Magson History, Family Crest & Coats of Arms
The surname Magson is a nickname of Madge and baptismal name as in 'the son of Margaret.' 
Early Origins of the Magson family
The surname Magson was first found in Surrey where William Maggard was listed in the Subsidy Rolls of 1327. 
From this earliest entry we must move to Yorkshire to find the next two entries. It is here that Willelmus Machet was found in the Yorkshire Poll Tax Rolls of 1379  and later, Samuel Maggett was listed in 1647. 
Early History of the Magson family
This web page shows only a small excerpt of our Magson research. Another 55 words (4 lines of text) covering the years 1379, 1670, 1736, 1526, 1799, 1799, 1794, 1794, 1737, 1795, 1796, 1798, 1793, 1795, 1794, 1795, 1172 and are included under the topic Early Magson History in all our PDF Extended History products and printed products wherever possible.
Magson Spelling Variations
Magson has been spelled many different ways. Before English spelling became standardized over the last few hundred years, spelling variations in names were a common occurrence. As the English language changed in the Middle Ages, absorbing pieces of Latin and French, as well as other languages, the spelling of people's names also changed considerably, even over a single lifetime. Many variations of the name Magson have been found, including Machet, Machett, Madgett, Madget, Machitt, Machtit, Matchet and many more.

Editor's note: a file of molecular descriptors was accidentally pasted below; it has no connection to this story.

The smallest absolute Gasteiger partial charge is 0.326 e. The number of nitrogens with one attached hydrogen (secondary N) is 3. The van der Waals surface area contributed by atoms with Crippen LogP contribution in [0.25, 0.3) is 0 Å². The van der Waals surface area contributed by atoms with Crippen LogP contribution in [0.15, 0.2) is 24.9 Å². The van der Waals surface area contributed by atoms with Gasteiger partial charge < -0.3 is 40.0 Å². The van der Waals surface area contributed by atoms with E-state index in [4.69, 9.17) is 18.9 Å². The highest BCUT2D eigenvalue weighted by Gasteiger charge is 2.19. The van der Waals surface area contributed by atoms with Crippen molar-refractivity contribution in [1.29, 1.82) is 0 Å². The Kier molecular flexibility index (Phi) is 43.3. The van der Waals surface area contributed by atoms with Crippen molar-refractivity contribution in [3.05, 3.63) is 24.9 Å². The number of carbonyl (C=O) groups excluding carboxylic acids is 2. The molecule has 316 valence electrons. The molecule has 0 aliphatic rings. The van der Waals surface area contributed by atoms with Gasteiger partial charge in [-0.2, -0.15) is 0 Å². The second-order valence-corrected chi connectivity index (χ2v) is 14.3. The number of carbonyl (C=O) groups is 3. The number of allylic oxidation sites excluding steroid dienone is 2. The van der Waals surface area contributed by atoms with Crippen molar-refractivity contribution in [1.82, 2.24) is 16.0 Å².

Early Notables of the Magson family (pre 1700)
Distinguished members of the family include John Machet, Rector of Lambeth, county Surrey, in 1526.
Nicholas Madgett of Madget (fl. 1799), was an Irish adventurer, born at Kinsale, co. Kerry, and was according to a secret correspondent of Lord Castlereagh-probably Samuel Turner in 1799, at the time of Humbert's expedition to Ireland, near sixty years of age, and had lived for forty years in France. He was employed in the French foreign office in 1794 and the succeeding years in negotiating measures between the French government and Irish politicians for a French invasion of Ireland. In 1794 he gave William Jackson (1737?-1795)...
Migration of the Magson family to Ireland
Some of the Magson family moved to Ireland, but this topic is not covered in this excerpt.
In an attempt to escape the chaos experienced in England, many English families boarded overcrowded and diseased ships sailing for the shores of North America and other British colonies. Those families hardy enough, and lucky enough, to make the passage intact were rewarded with land and a social environment less prone to religious and political persecution. Many of these families became important contributors to the young colonies in which they settled. Early immigration and passenger lists have documented some of the first Magsons to arrive on North American shores:
Magson Settlers in United States in the 17th Century
Magson Settlers in United States in the 19th Century
Emigration to New Zealand followed in the footsteps of the European explorers, such as Captain Cook (1769-70): first came sealers, whalers, missionaries, and traders. By 1838, the British New Zealand Company had begun buying land from the Maori tribes, and selling it to settlers, and, after the Treaty of Waitangi in 1840, many British families set out on the arduous six month journey from Britain to Aotearoa to start a new life. Early immigrants include:
Magson Settlers in New Zealand in the 19th Century